Complying with local, state and federal tax regulations is one of the most critical aspects of financial management for the small business owner. Failure to comply with these regulations may result in substantial penalties or even the closure of your business. The following information is not intended as a comprehensive discussion of tax regulations; it is merely an overview of some of the most common types of tax requirements.
Federal Employer Identification Number
All Internal Revenue Service (IRS) forms filed in the name of the business require the use of a Federal Identification Number (FEIN) sometimes referred to as a "tax ID number." If your business is a corporation or a partnership, or you anticipate hiring employees (no matter what the legal structure of your business may be), you should obtain a FEIN by filing a form SS-4 with the IRS. You may obtain the FEIN online at: http://www.irs.gov/businesses/small/article/0,,id=102767,00.html
Different types of businesses (i.e., sole proprietorships, partnerships and corporations) have different income tax requirements. One of the primary considerations in choosing a legal structure for your business is the tax implications of a particular structure. Each of the various types of legal structures have different requirements regarding filing dates, forms required and tax calculations. The fact that a business does not show a profit does not release it from its obligation to file the proper income tax forms.
Any business with employees of any type must comply with federal and state payroll requirements. This is true even if you are the sole employee of a corporation which you own. It is critical that you understand the various deadlines and requirements, or that you use the services of someone who does.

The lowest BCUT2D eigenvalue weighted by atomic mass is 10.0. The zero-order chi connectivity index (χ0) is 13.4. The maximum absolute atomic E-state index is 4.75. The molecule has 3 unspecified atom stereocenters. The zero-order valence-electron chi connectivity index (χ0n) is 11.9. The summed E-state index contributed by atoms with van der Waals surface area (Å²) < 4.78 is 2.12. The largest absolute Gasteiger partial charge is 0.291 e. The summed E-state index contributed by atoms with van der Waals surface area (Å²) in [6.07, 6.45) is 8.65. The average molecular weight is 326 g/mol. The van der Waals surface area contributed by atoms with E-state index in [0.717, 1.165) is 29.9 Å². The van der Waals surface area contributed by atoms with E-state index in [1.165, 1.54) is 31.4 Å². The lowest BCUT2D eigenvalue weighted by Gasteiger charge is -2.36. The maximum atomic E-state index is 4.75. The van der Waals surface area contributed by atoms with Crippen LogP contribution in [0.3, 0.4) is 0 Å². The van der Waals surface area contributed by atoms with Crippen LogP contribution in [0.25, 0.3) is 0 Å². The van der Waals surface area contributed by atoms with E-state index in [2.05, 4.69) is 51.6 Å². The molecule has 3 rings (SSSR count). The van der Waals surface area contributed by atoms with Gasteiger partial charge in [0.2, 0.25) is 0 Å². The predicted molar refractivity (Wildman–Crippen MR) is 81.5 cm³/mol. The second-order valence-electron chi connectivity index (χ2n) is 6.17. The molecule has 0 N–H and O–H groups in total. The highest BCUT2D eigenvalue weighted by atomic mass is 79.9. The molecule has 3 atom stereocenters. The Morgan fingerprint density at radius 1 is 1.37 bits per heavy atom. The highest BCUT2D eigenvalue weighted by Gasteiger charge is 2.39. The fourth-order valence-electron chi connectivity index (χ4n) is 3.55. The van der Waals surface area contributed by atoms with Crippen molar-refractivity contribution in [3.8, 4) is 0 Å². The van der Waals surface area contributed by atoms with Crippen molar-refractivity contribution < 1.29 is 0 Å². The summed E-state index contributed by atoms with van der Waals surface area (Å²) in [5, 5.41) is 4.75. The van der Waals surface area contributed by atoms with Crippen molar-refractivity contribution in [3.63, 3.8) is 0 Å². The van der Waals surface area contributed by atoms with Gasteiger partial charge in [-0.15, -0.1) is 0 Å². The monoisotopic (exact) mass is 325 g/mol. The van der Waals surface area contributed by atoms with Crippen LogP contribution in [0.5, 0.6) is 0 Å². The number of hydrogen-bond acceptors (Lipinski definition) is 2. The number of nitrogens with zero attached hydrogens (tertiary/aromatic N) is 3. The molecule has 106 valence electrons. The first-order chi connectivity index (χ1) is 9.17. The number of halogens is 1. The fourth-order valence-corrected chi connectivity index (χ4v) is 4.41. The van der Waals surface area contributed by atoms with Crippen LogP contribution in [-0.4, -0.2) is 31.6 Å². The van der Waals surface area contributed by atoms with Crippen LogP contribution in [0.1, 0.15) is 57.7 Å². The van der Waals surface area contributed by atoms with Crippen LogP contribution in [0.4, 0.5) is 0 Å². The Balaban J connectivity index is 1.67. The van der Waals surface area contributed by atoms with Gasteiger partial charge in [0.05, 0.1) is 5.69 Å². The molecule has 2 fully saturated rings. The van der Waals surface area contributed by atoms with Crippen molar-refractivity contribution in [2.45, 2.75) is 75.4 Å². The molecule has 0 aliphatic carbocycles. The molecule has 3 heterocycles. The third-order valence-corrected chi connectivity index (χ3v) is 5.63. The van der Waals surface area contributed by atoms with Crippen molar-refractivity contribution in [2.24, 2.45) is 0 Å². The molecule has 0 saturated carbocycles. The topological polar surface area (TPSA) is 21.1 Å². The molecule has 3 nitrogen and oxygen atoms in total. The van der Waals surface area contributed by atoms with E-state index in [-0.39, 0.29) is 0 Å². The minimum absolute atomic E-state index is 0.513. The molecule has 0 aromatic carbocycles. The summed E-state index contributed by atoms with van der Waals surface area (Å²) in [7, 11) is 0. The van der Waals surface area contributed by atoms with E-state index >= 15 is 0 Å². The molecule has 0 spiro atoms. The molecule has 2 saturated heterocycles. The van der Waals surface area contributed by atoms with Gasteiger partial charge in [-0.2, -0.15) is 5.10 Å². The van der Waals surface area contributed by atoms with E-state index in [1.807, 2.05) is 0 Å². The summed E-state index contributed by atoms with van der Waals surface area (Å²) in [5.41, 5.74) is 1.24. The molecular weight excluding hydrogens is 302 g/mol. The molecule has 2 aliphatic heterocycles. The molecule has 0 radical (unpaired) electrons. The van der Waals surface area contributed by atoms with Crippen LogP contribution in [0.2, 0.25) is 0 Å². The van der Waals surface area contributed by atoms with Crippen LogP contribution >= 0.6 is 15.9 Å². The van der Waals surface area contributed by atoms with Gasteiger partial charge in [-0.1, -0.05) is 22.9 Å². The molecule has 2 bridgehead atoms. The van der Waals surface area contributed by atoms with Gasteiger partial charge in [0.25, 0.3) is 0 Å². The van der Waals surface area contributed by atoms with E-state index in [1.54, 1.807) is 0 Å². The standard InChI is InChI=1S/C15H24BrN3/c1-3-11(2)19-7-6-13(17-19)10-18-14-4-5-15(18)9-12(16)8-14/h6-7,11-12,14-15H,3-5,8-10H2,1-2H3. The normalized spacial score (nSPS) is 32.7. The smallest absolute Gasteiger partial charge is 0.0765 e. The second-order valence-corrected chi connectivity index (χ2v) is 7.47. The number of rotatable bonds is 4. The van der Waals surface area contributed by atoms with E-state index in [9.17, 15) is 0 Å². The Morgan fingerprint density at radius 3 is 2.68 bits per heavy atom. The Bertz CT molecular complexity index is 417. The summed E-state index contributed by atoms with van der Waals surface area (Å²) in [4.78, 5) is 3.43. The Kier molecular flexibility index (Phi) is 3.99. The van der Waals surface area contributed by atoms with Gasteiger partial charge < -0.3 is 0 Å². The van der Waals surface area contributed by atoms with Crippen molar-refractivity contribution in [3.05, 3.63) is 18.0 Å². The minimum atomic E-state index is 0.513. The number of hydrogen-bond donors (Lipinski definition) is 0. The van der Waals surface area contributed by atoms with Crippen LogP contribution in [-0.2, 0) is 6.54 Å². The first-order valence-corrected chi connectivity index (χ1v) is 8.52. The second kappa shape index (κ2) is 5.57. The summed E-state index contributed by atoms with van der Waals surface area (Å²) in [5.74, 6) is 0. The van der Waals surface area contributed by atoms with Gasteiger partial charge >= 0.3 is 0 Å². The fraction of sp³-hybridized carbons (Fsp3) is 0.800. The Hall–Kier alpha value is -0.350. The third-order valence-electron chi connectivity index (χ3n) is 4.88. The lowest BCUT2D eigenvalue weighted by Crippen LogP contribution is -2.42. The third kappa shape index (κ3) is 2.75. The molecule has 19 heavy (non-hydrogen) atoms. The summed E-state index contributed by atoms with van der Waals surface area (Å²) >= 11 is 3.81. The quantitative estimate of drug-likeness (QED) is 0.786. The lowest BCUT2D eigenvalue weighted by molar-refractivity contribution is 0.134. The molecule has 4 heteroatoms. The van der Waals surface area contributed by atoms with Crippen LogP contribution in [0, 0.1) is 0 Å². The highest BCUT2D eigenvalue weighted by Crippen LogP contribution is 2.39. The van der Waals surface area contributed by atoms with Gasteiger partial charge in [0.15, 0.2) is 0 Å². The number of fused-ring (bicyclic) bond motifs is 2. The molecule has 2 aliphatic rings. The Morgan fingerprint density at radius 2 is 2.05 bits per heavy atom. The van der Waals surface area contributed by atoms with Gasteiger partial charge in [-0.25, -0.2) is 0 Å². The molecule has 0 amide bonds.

The major types of payroll taxes in California are:
- Income Tax Withholding (federal, state, and, if applicable, local)
- Federal Social Security Tax (FICA)
- Federal Unemployment Tax (FUTA)
- California Unemployment Tax
- Single Business Tax (SBT)
The sale of many types of tangible goods in California incurs a sales tax. It is the responsibility of the business to collect this tax, keep accurate records and remit the funds according to established guidelines. Failure to comply with the sales tax requirements can result in serious financial consequences for the business.
For more information, consult the California Board of Equalization Website at:
2018 Tax Law
Congress has passed the largest piece of tax reform legislation in more than three decades. The bill went into place on January 1, 2018, which means that it will affect the taxes of most taxpayers for the 2018 tax year.Learn about the important 2018 Tax Law changes for your business (and personal) from two expert Tax Attorneys.
For more information, please view these series of videos at:https://vimeo.com/channels/taxlaw/page:1